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Server-Side Network Elements The second part of the network that interests us is the server side Like the client, the server side has an ISP; however, the ISP choice here is one we can control It is important, when designing an application, that you know the bandwidth limits and the backbone network access available to your provider Another important aspect of the server-side part of the network is the way incoming connections are distributed to server resources Local load balancers provide both simple and sophisticated techniques for sharing the workload among multiple machines Requests can be routed based on Web server availability or on the nature of the request For example, image requests can be routed one way and static page requests can be routed another A typical-load balancing hardware device is the Cisco Local Director The balanced load is often distributed among Web server farms Each farm consists of a set of Web servers designed to access the same kind of content Each Web server typically resides on a separate machine, a redundancy that increases Web site reliability Finally, a reverse proxy cache can be set up on the server side to reduce the demand on the server by providing quick access to frequently accessed objects A reverse proxy cache works just like the proxy cache on the client side: It stores frequently requested objects It is useful on the server side because it allows frequently accessed content to be cached even though clients may not share an ISP Figure 2-6 shows one type of deployment strategy that involves a load balancer, a reverse proxy cache, and a Web server farm Figure 2-6 Server-side network infrastructure
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Between Client-Side and Server-Side The third part of the network is the unpredictable mesh of routers and switches that separate client and server We cannot control this mesh any more than we can control the client-side of the network However, like the client side, intermediate caches are strewn along this path They do not exist specifically to help you or your clients; rather, they are trying to provide a general costeffective service by reducing congestion for heavily demanded resources However, if you know how intermediate caches work and how the HTTP protocol works, you can at least inform the network of the nature of your data With enough information, the intermediate network elements can help you by significantly reducing load on your site for static Web pages and the like In general terms, the communication between client and server sides consists of the client ISP, capable of T1 and T3 speeds, forwarding requests through its backbone network service provider (NSP), which speaks in terms of OC-1 and OC-3 speeds These NSPs provide access to network access points (NAPs), which are public exchange facilities where ISPs can reach each other through a process known as ISP-peering NAPs are distributed across the world; collectively, they represent the points where the Internet backbone is "stitched" together Communication at NAPs occurs at very high speeds for example, OC-12 (622 Mbps) and in a point-to-point manner To get a feel for the connection between client and server, see Listing 2-1, output from traceroute, a diagnostic network tool that tracks a packet from client to server This packet goes from Carnegie Mellon University to Yahoo Listing 2-1 traceroute output describing the route from CMU to Yahoo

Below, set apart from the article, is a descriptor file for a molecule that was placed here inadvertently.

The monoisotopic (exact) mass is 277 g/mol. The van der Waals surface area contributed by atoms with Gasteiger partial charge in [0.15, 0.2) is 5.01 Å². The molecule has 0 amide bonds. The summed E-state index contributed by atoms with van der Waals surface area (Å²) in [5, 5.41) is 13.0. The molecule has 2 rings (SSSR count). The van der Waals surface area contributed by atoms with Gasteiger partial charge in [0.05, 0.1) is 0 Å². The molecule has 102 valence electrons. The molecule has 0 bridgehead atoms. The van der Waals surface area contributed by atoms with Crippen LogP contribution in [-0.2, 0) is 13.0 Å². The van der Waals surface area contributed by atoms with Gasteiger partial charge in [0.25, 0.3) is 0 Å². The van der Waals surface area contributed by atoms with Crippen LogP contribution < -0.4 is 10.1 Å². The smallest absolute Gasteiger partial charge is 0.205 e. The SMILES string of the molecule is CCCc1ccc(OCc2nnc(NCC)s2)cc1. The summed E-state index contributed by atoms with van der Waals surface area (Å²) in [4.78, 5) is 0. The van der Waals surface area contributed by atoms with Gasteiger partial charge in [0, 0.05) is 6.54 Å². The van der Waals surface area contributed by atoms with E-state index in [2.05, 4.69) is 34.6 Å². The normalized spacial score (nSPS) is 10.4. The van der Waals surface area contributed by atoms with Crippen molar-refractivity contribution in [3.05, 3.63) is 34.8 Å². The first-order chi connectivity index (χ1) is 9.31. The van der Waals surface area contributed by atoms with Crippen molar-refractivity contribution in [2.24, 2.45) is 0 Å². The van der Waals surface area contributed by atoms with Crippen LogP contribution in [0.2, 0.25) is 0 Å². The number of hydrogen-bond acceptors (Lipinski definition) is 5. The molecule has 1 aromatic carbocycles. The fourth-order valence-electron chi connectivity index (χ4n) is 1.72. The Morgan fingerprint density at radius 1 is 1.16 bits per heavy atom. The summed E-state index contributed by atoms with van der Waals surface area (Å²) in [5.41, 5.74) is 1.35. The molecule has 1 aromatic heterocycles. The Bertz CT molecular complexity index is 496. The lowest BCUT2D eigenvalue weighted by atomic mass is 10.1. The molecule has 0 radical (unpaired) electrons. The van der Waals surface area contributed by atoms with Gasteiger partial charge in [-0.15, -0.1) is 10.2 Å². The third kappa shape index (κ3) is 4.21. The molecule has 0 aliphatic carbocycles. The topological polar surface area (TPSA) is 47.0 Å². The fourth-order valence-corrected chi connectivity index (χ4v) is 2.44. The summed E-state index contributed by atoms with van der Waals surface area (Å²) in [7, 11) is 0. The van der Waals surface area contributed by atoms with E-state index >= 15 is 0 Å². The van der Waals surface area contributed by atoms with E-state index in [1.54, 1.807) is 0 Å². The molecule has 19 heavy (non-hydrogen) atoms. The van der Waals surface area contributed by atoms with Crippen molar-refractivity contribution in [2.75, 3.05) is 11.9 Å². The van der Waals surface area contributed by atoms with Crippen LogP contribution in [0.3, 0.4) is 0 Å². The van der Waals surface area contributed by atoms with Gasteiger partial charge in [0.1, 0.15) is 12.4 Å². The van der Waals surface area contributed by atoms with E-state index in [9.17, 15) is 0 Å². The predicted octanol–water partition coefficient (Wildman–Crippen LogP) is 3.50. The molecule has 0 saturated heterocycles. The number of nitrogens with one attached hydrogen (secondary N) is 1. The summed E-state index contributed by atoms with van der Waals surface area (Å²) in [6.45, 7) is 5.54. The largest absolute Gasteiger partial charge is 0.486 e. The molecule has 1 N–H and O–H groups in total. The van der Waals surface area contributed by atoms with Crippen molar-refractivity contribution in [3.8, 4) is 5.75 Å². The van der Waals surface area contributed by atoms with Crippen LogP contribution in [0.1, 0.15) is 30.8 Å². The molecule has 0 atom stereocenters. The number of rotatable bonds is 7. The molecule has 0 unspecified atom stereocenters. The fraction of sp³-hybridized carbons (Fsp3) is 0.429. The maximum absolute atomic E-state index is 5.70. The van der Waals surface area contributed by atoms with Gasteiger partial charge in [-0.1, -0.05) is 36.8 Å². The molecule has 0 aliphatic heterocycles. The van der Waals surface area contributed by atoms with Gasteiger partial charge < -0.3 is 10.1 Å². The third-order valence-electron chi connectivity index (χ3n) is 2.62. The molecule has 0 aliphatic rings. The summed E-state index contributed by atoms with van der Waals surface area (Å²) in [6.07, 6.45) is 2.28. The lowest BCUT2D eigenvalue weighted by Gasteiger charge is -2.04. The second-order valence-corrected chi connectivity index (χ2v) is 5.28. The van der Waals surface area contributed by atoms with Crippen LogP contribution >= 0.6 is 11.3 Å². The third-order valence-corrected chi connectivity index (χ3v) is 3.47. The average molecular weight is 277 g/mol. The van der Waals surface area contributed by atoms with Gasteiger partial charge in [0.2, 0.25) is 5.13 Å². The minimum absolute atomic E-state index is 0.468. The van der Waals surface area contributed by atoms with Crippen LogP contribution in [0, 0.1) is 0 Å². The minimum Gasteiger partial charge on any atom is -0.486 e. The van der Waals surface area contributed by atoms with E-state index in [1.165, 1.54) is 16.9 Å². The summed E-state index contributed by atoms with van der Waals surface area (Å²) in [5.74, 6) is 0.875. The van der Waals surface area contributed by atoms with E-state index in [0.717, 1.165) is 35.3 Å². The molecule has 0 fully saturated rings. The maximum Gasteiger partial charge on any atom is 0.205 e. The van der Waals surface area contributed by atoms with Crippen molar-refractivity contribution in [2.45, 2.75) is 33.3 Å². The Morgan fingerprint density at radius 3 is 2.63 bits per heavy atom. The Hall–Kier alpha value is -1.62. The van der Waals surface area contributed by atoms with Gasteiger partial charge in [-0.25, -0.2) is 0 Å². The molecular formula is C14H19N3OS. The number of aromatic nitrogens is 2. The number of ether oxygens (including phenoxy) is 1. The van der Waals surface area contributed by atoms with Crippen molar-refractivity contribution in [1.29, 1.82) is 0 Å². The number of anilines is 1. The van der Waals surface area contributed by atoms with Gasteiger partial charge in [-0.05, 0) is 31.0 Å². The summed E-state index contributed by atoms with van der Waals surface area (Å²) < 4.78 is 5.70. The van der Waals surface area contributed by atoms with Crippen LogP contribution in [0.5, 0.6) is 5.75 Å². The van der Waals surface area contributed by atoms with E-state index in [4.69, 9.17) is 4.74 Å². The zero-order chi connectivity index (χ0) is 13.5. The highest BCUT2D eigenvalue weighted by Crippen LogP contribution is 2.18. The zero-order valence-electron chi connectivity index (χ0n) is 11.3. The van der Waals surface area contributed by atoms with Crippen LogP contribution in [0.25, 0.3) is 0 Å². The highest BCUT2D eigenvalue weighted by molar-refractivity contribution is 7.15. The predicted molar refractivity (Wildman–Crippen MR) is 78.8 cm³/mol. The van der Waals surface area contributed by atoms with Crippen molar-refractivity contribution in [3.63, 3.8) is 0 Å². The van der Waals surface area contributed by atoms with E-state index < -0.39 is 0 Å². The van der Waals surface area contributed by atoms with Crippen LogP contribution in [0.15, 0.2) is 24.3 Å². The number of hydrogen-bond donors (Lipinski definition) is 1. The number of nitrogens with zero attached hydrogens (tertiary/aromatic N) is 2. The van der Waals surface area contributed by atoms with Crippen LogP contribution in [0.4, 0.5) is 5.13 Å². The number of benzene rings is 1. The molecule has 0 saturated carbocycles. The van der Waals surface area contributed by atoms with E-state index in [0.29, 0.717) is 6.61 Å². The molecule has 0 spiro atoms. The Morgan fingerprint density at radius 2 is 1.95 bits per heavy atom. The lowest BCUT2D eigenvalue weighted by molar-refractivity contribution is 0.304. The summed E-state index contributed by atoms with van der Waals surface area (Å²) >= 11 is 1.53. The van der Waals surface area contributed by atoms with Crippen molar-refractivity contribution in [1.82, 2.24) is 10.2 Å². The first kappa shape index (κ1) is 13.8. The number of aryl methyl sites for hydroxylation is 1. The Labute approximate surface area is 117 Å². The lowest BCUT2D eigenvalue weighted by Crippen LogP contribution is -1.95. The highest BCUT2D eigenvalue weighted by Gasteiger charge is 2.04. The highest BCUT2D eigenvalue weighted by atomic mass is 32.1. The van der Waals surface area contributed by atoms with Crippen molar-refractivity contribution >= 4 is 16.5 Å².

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1 CAMPUS-VLAN4GWCMUNET (128241) 1744 ms 1052 ms 0992 ms 2 RTRBONE-FA4-0-0GWCMUNET (128202) 37317 ms 54990 ms 75095 ms 3 nss5pscnet (19832224254) 2747 ms 1874 ms 1557 ms 4 1212423573 (1212423573) 11408 ms 22782 ms 21471 ms 5 gbr1-p100wswdcipattnet (12123942) 17880 ms 21404 ms 23662 ms 6 gbr4-p00wswdcipattnet (121221222) 13569 ms 10793 ms 11525 ms 7 ggr1-p370wswdcipattnet (12123953) 11814 ms 10948 ms 10540 ms 8 ibr01-p5-0stng01exodusnet (21632173185) 12872 ms 20572 ms 20885 ms 9 dcr02-g9-0stng01exodusnet (2163396145) 29428 ms 10619 ms 10550 ms
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10 csr21-ve240stng01exodusnet (21633982) 10998 ms 32657 ms 19938 ms 11 21635210122 (21635210122) 11231 ms 20915 ms 32128 ms 12 www7dcxyahoocom (645876176) 36600 ms 10768 ms 12029 ms
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We see that CMU is connected to Yahoo through the backbone providers AT&T and Exodus Communications In recent years, there has also been focus on one approach to optimizing the area between client and server Content distribution has emerged from the Web-caching community as a way for providers to replicate their content through providers that act as reverse proxy caches Content distributors such as Akamai strategically replicate their hosted content so that client access is very fast and does not involve the originating server Content distribution is often a solution for bandwidth-heavy objects, such as images, which quickly clog up server-side bandwidth even though they don't require server-side application logic